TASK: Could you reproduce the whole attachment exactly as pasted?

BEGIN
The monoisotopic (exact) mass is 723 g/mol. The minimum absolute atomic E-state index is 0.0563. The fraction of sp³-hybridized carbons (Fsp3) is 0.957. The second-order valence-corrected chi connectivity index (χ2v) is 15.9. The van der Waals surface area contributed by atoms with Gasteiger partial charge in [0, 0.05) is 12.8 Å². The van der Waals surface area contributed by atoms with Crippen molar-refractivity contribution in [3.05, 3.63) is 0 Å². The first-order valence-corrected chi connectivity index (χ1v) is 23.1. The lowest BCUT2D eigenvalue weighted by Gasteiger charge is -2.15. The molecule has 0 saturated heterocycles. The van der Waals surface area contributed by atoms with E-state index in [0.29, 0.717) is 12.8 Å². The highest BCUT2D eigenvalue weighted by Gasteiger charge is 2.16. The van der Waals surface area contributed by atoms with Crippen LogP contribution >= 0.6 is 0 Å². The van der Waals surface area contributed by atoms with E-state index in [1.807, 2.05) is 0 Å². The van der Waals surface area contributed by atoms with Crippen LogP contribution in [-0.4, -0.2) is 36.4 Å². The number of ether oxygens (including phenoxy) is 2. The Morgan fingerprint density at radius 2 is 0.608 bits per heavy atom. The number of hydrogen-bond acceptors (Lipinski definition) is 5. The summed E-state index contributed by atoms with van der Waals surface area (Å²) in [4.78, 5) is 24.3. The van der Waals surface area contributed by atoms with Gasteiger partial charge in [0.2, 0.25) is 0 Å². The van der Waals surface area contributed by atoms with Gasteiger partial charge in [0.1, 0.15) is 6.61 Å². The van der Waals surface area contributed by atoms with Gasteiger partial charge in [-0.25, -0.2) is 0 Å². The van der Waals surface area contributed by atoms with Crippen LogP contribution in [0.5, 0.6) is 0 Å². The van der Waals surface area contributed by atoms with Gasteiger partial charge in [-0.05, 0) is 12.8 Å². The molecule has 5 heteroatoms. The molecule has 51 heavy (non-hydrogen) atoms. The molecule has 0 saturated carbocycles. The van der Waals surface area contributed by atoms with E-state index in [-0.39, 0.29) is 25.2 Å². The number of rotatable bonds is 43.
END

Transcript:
The monoisotopic (exact) mass is 723 g/mol. The minimum absolute atomic E-state index is 0.0563. The fraction of sp³-hybridized carbons (Fsp3) is 0.957. The second-order valence-corrected chi connectivity index (χ2v) is 15.9. The van der Waals surface area contributed by atoms with Gasteiger partial charge in [0, 0.05) is 12.8 Å². The van der Waals surface area contributed by atoms with Crippen molar-refractivity contribution in [3.05, 3.63) is 0 Å². The first-order valence-corrected chi connectivity index (χ1v) is 23.1. The lowest BCUT2D eigenvalue weighted by Gasteiger charge is -2.15. The molecule has 0 saturated heterocycles. The van der Waals surface area contributed by atoms with E-state index in [0.29, 0.717) is 12.8 Å². The highest BCUT2D eigenvalue weighted by Gasteiger charge is 2.16. The van der Waals surface area contributed by atoms with Crippen LogP contribution >= 0.6 is 0 Å². The van der Waals surface area contributed by atoms with E-state index in [1.807, 2.05) is 0 Å². The van der Waals surface area contributed by atoms with Crippen LogP contribution in [-0.4, -0.2) is 36.4 Å². The number of ether oxygens (including phenoxy) is 2. The Morgan fingerprint density at radius 2 is 0.608 bits per heavy atom. The number of hydrogen-bond acceptors (Lipinski definition) is 5. The summed E-state index contributed by atoms with van der Waals surface area (Å²) in [4.78, 5) is 24.3. The van der Waals surface area contributed by atoms with Gasteiger partial charge in [0.2, 0.25) is 0 Å². The van der Waals surface area contributed by atoms with Gasteiger partial charge in [0.1, 0.15) is 6.61 Å². The van der Waals surface area contributed by atoms with Gasteiger partial charge in [-0.25, -0.2) is 0 Å². The van der Waals surface area contributed by atoms with Crippen LogP contribution in [0.5, 0.6) is 0 Å². The van der Waals surface area contributed by atoms with Gasteiger partial charge in [-0.05, 0) is 12.8 Å². The molecule has 5 heteroatoms. The molecule has 51 heavy (non-hydrogen) atoms. The molecule has 0 saturated carbocycles. The van der Waals surface area contributed by atoms with E-state index in [-0.39, 0.29) is 25.2 Å². The number of rotatable bonds is 43.